There are easy answers to the question "what do referring physicians want from radiologists?" A few brave clinicians offer glib replies that range from "rapid turn-around time" to "perfect certainty." But physicians readily admit that these aren't their real needs, which are far more complex and place much greater demands on radiologists. Many cite intangibles such as clinical value and relationships, while acknowledging the pressures that radiologists face.
"As we get better at interpreting our own images, radiologists have to bring more value and information to the process," says Laura J. Trombino, MD, a pediatric orthopedic surgeon with Essentia Health in Duluth, Minn.
It's challenging as each specialty and each physician brings different expectations. The common denominator on the wish list, however, is the patient. "The whole idea is to provide the best possible information to help the patient get better," says Thomas C. Peterson, MD, chair of family medicine at Fletcher Allen Health Care in Burlington, Vt.
The irony, notes David M. Panicek, MD, vice chair for clinical affairs in the department of radiology at Memorial Sloan-Kettering Cancer Center in New York City, is that imaging is integral to many clinical activities. Yet, radiologists' contact with patients is often limited to the diagnostic image.
"Radiologists often are not looking at the entire imaging exam history of a patient; more often viewing only the ordered study in isolation," observes Alec J. Megibow, MD, MPH, director of outpatient imaging services at New York University Langone Medical Center in New York City. Viewing the study as a patient with the context of patient history could satisfy referring physicians and help radiologists reframe their workflow, reports and relationships—for the better.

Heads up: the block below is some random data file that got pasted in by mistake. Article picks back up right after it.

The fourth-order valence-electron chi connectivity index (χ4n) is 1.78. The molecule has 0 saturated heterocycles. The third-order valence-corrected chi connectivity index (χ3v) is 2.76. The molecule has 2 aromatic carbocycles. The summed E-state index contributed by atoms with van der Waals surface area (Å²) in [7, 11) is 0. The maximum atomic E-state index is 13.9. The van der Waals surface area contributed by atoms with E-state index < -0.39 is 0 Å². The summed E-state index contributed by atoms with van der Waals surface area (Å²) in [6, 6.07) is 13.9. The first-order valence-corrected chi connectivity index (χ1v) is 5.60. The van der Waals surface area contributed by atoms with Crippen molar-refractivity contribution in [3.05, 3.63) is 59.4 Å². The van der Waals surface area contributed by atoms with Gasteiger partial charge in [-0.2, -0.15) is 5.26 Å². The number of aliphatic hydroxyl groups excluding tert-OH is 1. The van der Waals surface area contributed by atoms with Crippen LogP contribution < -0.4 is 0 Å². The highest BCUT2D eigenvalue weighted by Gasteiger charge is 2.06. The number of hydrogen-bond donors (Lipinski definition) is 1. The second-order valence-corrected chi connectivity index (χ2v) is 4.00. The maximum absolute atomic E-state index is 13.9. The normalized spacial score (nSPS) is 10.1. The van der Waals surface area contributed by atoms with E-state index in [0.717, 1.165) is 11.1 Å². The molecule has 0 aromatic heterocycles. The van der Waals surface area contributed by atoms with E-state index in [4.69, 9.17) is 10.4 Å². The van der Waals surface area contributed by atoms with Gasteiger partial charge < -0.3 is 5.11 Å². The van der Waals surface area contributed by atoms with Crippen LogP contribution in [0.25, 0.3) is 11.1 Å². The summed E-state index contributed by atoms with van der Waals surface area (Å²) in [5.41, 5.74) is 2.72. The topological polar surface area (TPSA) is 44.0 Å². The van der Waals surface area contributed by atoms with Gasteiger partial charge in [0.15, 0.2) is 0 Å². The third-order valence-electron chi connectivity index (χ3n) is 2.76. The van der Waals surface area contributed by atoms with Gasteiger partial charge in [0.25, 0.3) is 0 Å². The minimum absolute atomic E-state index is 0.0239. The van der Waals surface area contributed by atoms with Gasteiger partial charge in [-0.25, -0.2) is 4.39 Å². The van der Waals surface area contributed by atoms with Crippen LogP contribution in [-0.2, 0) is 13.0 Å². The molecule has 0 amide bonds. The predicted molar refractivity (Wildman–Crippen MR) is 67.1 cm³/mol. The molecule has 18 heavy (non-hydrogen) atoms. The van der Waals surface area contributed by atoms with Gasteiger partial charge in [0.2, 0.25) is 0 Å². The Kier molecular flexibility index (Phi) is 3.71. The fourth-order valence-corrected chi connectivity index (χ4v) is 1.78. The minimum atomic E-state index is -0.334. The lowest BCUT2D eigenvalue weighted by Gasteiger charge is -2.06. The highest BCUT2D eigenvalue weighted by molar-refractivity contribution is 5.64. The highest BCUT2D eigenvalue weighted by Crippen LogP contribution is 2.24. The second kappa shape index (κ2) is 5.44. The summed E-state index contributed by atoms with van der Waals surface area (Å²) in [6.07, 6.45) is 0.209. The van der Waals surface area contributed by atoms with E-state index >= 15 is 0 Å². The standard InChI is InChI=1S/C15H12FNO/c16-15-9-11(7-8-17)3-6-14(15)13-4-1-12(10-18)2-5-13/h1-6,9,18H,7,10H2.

The imaging order: Dissected
The patient care process begins with the order, and as with every other step in the imaging chain, some approaches are superior to others. "A request for a radiology study is more than a test order. It's a consultation," says Peterson.
A simple, but occasionally overlooked, first step: Read the chief complaint. That way, the radiologist understands what the referring physician is looking for in the study. It guides the report and may inform the study and diagnosis.
"We may make a good request, but there may be better capability. If the radiologist can preview the order and say that for this question about intracranial hemorrhaging an MRI would better answer the question than a CT, the best test can be done for the patient," Peterson says.
|Open for Interpretation?|
|The occasional radiology report offers a mystery for referring physicians to solve rather than an answer to a clinical question. A quick primer to avoiding this trap includes banning, or at least, curbing a few terms:
In addition to ensuring that physicians have the optimum imaging data, this approach helps patients avoid unnecessary diagnostic imaging (and costs). Consider, for example, the pediatric patient who presents to the emergency department with a suspected shoulder fracture. It's not uncommon for the patient to be sent for generic x-rays of the arm. "There are better uses of imaging. A physician can miss a subtle growth plate fracture without the right views," says Trombino. After a suboptimal initial study, the patient often requires repeat imaging.
A study, published online Nov. 15, 2011 in Radiology, estimated that 6 percent of radiologists' recommendations for high-cost imaging exams were preceded by an inappropriate or suboptimal imaging order by the referring physician.
"These errors in imaging exam choice indicate a knowledge gap among referring physicians, which could